If you search online, there are academic journals and online articles that can answer the question 'what is acetylation' in a very scientific way. But instead of spinning stories about hydroxyls, hydrogen atoms and other chemistry jargon, we can explain acetylation in the simplest terms (in the context of our wood) like this: Add vinegar to a softwood and it turns into a “hardwood,” and this prevents the cell walls in the wood from absorbing water.

So acetylated wood is…preserved wood? More or less. Yes.

Okay the chemistry behind 'it turns into' is a bit complex and the vinegar is acetic anhydride. But the principle is there. (The liquid is removed from the wood and recycled into vinegar for the food industry) If you want to know the chemistry behind acetylation, please feel free to contact with us!

Acetic anhydride? Is that a toxic chemical?

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Don't be put off by the chemical name. Since acetic anhydride is actually a composition of the reactive organic components carbon, oxygen and hydrogen. For example, table salt is also called sodium chloride and water, dihydrogen monoxide. Unfortunately, no one has come up with a sexy name for this vinegar yet.

Okay, so acetylation is not toxic.

Why are you going to attempt to acetylate your wood?

To understand the benefits of using acetylated wood, we must point out the importance of acetylated wood that does not absorb water into the cell walls. When you make something out of wood, one of the biggest problem makers is water!

When the wood is dry and well maintained, it is one of the best materials of all time. But if moisture/water is added, the problems pile up. With untreated, poorly treated or unmodified wood, water can cause a whole host of problems, including rotting, warping, swelling, shrinking and being food for hungry insects.

Acetylation prevents the problem at the source; instead of treating wood with a toxic chemical that tries to keep moisture out.

The result is wood that does not rot. It does not deform, swell or shrink and it is not insect food. The acetylated wood offers even more advantages than just preventing traditional problems. It is so dimensionally stable (retains its original shape and dimensions) that it is perfect for coating and has excellent durability. This wood bears the brand Accoya®. Accoya® is acetylated wood. In fact Accoya® the only acetylated wood and in our opinion the only wood for all your future challenging projects with wood.

So you no longer have the traditional risks with wood applications, for example wooden decking boardscladding, windows, doors, boats, tables, fences, porches, giant wooden sculptures, or whatever you want to make of them. It lasts so much longer than any traditional alternative. Accoya® wood is an investment in the future.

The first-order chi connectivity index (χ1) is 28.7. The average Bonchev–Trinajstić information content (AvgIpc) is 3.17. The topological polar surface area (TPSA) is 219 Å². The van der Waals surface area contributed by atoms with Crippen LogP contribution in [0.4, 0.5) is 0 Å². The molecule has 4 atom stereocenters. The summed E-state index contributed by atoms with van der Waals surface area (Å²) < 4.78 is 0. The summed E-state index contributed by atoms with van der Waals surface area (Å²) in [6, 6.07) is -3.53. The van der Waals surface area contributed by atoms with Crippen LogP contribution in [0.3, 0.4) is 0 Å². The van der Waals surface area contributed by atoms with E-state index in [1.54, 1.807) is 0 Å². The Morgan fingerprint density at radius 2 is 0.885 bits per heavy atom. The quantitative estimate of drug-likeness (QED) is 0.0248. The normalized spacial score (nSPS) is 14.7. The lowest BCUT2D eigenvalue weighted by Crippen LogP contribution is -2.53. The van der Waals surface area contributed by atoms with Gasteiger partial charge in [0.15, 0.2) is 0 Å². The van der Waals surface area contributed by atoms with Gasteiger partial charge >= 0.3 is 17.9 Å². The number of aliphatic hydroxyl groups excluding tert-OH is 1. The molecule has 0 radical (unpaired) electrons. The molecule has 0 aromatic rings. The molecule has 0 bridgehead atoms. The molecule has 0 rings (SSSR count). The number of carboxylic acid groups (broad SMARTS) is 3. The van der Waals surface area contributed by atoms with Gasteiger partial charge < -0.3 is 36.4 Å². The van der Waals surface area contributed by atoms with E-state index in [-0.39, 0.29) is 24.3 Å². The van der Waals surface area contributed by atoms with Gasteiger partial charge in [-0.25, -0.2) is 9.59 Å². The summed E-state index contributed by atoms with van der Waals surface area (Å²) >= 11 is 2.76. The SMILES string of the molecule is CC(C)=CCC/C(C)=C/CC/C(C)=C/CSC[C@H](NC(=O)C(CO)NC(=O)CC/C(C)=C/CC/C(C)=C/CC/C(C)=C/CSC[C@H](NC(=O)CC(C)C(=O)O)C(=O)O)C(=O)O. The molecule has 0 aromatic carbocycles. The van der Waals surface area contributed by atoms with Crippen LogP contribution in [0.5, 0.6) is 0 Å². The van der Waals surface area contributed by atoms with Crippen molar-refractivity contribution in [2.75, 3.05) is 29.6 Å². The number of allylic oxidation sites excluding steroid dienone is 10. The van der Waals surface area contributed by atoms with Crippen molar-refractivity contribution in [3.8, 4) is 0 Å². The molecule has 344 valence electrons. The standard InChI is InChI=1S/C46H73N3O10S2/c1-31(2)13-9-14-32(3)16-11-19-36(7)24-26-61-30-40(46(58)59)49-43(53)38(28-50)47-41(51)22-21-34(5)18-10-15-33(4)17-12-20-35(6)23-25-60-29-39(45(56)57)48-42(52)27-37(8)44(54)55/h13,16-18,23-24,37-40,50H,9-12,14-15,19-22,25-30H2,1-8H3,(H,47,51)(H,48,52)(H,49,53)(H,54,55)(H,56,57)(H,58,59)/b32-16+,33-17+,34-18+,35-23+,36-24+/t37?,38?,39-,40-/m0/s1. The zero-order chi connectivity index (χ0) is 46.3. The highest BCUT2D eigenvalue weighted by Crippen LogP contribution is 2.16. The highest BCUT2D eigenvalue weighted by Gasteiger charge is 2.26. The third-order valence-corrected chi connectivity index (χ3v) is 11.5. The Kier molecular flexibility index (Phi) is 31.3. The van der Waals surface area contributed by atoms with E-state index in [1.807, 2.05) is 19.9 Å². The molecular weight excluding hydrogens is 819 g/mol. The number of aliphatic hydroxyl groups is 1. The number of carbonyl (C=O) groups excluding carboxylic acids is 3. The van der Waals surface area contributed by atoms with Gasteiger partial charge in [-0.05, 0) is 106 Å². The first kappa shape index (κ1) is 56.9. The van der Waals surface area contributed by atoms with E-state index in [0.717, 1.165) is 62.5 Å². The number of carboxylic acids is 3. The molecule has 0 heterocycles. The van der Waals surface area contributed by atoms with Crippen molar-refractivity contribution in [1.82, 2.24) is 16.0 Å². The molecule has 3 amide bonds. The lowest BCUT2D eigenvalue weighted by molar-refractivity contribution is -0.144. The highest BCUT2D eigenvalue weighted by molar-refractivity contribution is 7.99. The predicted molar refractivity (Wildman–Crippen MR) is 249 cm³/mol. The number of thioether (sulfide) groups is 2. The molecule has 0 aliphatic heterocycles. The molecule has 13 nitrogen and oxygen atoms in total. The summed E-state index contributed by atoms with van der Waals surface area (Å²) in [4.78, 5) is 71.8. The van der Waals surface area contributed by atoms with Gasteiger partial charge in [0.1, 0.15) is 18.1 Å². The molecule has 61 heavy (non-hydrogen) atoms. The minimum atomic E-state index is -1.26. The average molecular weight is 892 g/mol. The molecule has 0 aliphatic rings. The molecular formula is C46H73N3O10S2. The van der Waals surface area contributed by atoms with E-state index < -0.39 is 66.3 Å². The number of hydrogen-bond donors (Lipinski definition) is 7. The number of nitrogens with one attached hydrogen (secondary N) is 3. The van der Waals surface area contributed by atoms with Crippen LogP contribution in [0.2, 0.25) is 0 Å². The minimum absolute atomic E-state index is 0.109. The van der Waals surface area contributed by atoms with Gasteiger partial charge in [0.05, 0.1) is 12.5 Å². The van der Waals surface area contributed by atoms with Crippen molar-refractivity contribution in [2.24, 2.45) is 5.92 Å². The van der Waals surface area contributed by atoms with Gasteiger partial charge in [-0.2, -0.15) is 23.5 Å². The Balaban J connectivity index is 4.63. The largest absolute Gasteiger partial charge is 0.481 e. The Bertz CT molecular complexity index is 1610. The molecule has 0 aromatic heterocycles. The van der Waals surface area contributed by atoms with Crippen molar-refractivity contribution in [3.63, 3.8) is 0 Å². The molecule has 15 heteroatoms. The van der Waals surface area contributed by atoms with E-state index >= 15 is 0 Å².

No rot. No shrinking or swelling. No problem!

Sounds great, what does this new technology deliver?

Actually, the technology is not new at all. Acetylation had existed for most of the 20th century. The problem is that it is relatively easy to do on a small scale, but very difficult to produce on a large scale. It is only recently that we have been able to acetylate larger volumes of wood consistently. So it was only commercially viable and available from mid-2007.

It's a wonder material! Reliable, environmentally friendly and sustainable.

How can wood be sustainable? Don't we cut down the rainforests to get this wood?

All wood is purchased from sustainable forestry. So all the wood used is purposefully planted. This means that fast-growing non-tropical wood with enormous biomass is used; the acetylated wood reduces/decreases CO2, and therefore good for the environment.

Clearing rainforests is a problem with unsustainable forest management. Boogaerdt will never accept such wood!

An exotic hardwood tree can take hundreds of years to grow. Vast swaths of rainforest are being cleared to extract these ancient trees to be turned into someone's wooden decking. This has resulted in a huge loss of CO2 storage and destruction of natural resources.

Despite responsible, sustainably produced forest management or not, most types of wood have a higher CO2footprint than Accoya®. Acetylated wood has an exceptionally low CO2footprint compared to alternatives. And much lower than products made from finite raw materials, such as concrete, steel, aluminum and plastic/plastic.

When I grow up I want to work with sustainable Accoya® wood

So coming back to the original question of what is acetylation? Technically it is a chemical process. But we can say that you use acetylated wood (Cradle to Cradle gold certified Accoya® wood) with confidence in all your projects involving wood. This way you invest in a sustainable product and protect our planet.

Request a free sample here.